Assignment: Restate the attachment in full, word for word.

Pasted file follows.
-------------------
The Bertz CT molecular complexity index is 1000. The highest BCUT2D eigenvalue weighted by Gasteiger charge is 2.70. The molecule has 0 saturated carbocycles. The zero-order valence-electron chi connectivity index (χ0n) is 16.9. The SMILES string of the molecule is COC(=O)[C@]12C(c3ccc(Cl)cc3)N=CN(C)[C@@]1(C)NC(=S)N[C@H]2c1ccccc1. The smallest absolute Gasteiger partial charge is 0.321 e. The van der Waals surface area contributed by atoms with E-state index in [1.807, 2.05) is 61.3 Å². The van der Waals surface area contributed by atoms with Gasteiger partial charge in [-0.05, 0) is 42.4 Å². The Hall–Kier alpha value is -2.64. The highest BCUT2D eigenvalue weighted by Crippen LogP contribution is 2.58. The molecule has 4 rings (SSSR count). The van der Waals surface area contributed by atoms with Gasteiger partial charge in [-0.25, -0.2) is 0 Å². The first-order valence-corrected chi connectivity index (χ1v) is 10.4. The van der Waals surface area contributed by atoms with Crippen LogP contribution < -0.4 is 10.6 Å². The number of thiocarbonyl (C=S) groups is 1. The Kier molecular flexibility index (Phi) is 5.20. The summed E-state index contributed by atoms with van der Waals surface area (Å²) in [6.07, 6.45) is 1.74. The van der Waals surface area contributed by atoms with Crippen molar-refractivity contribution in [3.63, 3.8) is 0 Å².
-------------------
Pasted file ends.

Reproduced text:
The Bertz CT molecular complexity index is 1000. The highest BCUT2D eigenvalue weighted by Gasteiger charge is 2.70. The molecule has 0 saturated carbocycles. The zero-order valence-electron chi connectivity index (χ0n) is 16.9. The SMILES string of the molecule is COC(=O)[C@]12C(c3ccc(Cl)cc3)N=CN(C)[C@@]1(C)NC(=S)N[C@H]2c1ccccc1. The smallest absolute Gasteiger partial charge is 0.321 e. The van der Waals surface area contributed by atoms with E-state index in [1.807, 2.05) is 61.3 Å². The van der Waals surface area contributed by atoms with Gasteiger partial charge in [-0.05, 0) is 42.4 Å². The Hall–Kier alpha value is -2.64. The highest BCUT2D eigenvalue weighted by Crippen LogP contribution is 2.58. The molecule has 4 rings (SSSR count). The van der Waals surface area contributed by atoms with Gasteiger partial charge in [-0.25, -0.2) is 0 Å². The first-order valence-corrected chi connectivity index (χ1v) is 10.4. The van der Waals surface area contributed by atoms with Crippen LogP contribution < -0.4 is 10.6 Å². The number of thiocarbonyl (C=S) groups is 1. The Kier molecular flexibility index (Phi) is 5.20. The summed E-state index contributed by atoms with van der Waals surface area (Å²) in [6.07, 6.45) is 1.74. The van der Waals surface area contributed by atoms with Crippen molar-refractivity contribution in [3.63, 3.8) is 0 Å².